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By Chris Nicoll

The expectation of 4G being a game changer is already proving to be true. In countries such as Sweden, Norway, Germany and the U.S., 4G is doing things that previous technologies couldn’t or wouldn’t do. It is bringing broadband to rural areas in Germany, capital cities in Sweden and Norway are getting wireless broadband speeds approaching the magical 100Mbs, and in the U.S. 4G may end up altering the math for the operators. Can the long rumored No. 3 Sprint (S)/No. 4 T-Mobile merger actually happen now?

The quick answer is still just a "maybe," but it's closer to a "yes" than it was a year ago. When the financial houses start writing about a deal as they are this one, maybe there is something more than just smoke this time. Here are three reasons why this merger might go:

  1. 4G, in terms of HSPA+ and LTE, provides a clear path forward
  2. The customer bases overlap, but also provide expansion
  3. A strong No. 3 is more appealing to regulators than weaker No. 3 and No. 4 operators

Let’s start with the idea that 4G provides a path forward. Much has been written over the past year (yes, this has been rumored for at least this long) about the technical challenges faced by a Sprint/T-Mobile merger. Sprint is finally addressing its platform and network operation challenges with its Network Vision campaign, pulling all of its non-4G networks into one platform, giving the company some flexibility and breathing room for its next network move. Operationally, running multiple networks is expensive. However, having hopefully finally addressed its multi-technology conundrum of CDMA/iDEN/WiMax and perhaps LTE, Sprint now risks performing the same act again by trying to merge HSPA+/GSM from T-Mobile. Or do they?

T-Mobile has moved out of its 3G funk and has taken on a somewhat uncharacteristic aggressive marketing move by promoting its 4G leadership position with an aggressive device portfolio. The company has a strong backer in parent company Deutsche Telekom (OTCQX:DTEGY) but still needs to find the scale to grow, resulting in rumors of a tie-up with Lightsquared. Although T-Mobile is a strong HSPA+ advocate, the company has also been vocal in its support for LTE. The two positions are not as opposite as they may seem. But Sprint has one technology base and T-Mobile another. Does it matter anymore?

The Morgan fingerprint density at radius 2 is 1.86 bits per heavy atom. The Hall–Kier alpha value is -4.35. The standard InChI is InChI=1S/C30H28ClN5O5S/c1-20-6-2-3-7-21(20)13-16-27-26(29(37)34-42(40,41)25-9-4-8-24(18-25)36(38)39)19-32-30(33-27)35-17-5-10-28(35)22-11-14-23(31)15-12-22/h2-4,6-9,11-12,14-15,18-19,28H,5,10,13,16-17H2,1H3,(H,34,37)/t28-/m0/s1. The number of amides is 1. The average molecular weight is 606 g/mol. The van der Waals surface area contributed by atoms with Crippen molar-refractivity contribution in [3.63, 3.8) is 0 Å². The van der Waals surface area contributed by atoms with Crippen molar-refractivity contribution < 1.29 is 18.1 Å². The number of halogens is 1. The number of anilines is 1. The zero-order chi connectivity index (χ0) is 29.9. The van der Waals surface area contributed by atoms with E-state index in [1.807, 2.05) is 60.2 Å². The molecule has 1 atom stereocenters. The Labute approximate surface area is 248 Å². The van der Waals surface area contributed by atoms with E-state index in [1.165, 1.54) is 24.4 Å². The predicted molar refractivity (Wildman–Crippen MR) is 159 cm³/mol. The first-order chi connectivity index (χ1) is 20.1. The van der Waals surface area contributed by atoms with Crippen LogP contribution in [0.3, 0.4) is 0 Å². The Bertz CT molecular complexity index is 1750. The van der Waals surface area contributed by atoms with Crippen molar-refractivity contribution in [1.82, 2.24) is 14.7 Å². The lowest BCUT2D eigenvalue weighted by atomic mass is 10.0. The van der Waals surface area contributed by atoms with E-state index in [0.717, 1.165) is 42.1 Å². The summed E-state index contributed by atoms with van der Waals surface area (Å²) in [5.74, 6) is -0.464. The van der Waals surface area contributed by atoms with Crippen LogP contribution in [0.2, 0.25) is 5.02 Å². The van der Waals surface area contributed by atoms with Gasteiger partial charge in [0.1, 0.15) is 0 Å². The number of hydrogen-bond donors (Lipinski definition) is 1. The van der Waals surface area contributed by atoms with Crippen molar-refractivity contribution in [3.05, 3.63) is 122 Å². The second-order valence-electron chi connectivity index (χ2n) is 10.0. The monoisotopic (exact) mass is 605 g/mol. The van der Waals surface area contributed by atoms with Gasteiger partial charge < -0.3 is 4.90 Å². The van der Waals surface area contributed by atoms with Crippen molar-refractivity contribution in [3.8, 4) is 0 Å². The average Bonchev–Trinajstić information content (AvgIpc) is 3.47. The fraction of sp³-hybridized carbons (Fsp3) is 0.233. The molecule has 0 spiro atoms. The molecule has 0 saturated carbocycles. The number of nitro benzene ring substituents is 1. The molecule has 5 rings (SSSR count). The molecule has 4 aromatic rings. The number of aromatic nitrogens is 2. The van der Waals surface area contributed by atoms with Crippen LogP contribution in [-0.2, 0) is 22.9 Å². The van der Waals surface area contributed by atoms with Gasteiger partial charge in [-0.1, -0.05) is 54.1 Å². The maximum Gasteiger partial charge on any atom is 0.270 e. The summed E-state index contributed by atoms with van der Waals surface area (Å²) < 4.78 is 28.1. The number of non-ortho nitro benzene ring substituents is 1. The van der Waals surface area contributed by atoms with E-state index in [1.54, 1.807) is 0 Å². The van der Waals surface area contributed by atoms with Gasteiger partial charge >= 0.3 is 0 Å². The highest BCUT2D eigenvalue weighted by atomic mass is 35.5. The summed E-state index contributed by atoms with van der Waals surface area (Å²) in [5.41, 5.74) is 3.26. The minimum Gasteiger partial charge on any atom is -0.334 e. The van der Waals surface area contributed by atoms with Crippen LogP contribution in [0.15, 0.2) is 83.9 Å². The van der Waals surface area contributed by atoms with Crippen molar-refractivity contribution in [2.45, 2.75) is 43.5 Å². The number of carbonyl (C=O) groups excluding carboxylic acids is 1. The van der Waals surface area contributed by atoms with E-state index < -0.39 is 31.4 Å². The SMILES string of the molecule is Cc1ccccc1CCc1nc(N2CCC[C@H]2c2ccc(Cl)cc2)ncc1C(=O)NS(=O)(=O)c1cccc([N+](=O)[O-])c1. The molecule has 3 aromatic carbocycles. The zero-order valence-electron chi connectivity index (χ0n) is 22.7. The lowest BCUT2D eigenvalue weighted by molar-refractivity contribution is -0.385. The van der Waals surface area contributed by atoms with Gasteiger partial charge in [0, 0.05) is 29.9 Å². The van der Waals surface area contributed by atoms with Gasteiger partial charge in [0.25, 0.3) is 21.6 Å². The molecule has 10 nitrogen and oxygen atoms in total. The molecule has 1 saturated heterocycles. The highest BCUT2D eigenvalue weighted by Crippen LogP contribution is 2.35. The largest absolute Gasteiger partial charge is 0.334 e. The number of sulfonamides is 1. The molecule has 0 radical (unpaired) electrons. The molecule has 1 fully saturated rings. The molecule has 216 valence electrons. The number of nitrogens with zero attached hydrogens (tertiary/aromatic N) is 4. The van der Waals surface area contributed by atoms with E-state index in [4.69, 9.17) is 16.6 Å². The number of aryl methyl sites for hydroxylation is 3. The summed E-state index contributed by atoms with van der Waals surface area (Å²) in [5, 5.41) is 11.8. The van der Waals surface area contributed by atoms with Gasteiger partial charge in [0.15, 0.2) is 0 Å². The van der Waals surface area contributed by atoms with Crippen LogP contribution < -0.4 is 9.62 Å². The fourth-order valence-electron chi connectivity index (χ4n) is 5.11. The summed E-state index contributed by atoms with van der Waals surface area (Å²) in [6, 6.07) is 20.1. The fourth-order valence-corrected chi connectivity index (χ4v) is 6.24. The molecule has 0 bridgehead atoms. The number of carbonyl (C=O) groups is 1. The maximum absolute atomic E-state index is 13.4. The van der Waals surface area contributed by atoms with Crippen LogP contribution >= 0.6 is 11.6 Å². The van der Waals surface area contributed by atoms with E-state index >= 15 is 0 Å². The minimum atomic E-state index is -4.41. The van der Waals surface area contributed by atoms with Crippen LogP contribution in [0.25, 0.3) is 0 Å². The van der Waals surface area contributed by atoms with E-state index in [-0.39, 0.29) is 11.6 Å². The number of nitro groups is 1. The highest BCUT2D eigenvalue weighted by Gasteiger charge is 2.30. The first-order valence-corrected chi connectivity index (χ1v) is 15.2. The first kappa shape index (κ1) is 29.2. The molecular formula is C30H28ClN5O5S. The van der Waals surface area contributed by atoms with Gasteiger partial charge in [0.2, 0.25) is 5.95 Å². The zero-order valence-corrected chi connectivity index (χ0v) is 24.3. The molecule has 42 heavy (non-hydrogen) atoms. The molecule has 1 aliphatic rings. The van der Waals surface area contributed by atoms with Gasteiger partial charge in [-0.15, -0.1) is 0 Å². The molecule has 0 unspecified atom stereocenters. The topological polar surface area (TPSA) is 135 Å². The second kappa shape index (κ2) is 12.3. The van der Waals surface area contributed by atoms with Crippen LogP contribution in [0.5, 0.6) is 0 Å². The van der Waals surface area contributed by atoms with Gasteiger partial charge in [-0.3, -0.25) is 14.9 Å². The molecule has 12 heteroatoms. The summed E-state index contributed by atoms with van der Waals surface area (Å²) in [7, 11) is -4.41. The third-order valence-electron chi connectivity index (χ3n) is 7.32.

Operators around the globe are addressing a dual 4G strategy, pulling together HSPA+ and LTE into what is envisioned to be a seamless mobile experience. LTE is utilized in the denser urban areas, utilizing 800Mhz (Sprint’s spectrum for example) while HSPA+ providers broader suburban/rural coverage with higher frequency spectrums (such as T-Mobile’s 1.7/2.1Ghz bands). This is one time Sprint and T-Mobile would not have to go it alone. The others pursuing this strategy? AT&T (T), Telstra (TLS) and TeliaSonera (OTC:TLSNF) to name three, so the emerging HSPA+/LTE device ecosystem already has some legs.

The next possible success factor comes from our look at the respective operators' customer bases. In our North American Mobile Carrier Monitor, Dec. 2010, we’ve noticed that while there are the expected overlaps in the major metropolitan areas – which is good news for the operators – there are also places in the second tier areas where this overlap is not nearly as strong. This bodes well for brand expansion and broadening the overall customer base. Urban overlaps present opportunities to reduce costs through reduction in infrastructure and sales channel costs. The rural areas represent net adds to both operators in areas where one or the other was not operating in strength before.

But aside from the technical and subscriber map details, I believe U.S. regulators have to be supportive of creating a much stronger No. 3 operator to offset the 1-2 of Verizon Wireless (VZ) and AT&T and create a more attractive option for application developers and device manufacturers. The numbers support this conclusion:

In 3Q 2010 (the last quarter we have numbers for) T-Mobile gained approximately 130k and Sprint 640k subscribers while AT&T gained 2.6M and VZW 1.1M subscribers, respectively. The scale difference is huge. Adding the T-Mobile and Sprint numbers together and hoping for stronger subscriber support still puts the combined operation in a No. 3 slot. But the market share and overall subscriber numbers show a brighter picture.

Assuming the numbers do not change significantly, Sprint/T-Mobile would have 30.8% of the market compared to 34.5% and 34.7% for AT&T and VZW respectively. That is a strong No. 3. Ditto on the revenue side: Sprint/T-Mobile at $12.5B vs AT&T and VZW at $15.2B and $16.2B. And helping further on the device side are subscriber numbers that equal out the equation as well: 82,500 Sprint/T-Mobile subscribers’ vs 92,700 and 93,100 subscribers. The new venture would follow T-Mobile’s ability to tap into the expansive HSPA+ device ecosystem of over 2,000 devices, while also moving into the emerging LTE ecosystem and moving away from a slower growing WiMax device program. Not to mention the emerging HSPA+/LTE device ecosystem.

Absolutely key questions do remain: What happens to the Clearwire (CLWR) network/spectrum in a merger is the 800lb gorilla and could make or break the deal. What role can Lightsquared play in providing additional spectrum? What is the FCC’s stance on the merger? Questions remain, and rumors abound, but the picture is looking better than it did a year ago.

Source: Sprint and T-Mobile 4G Math: Does 3+4=3?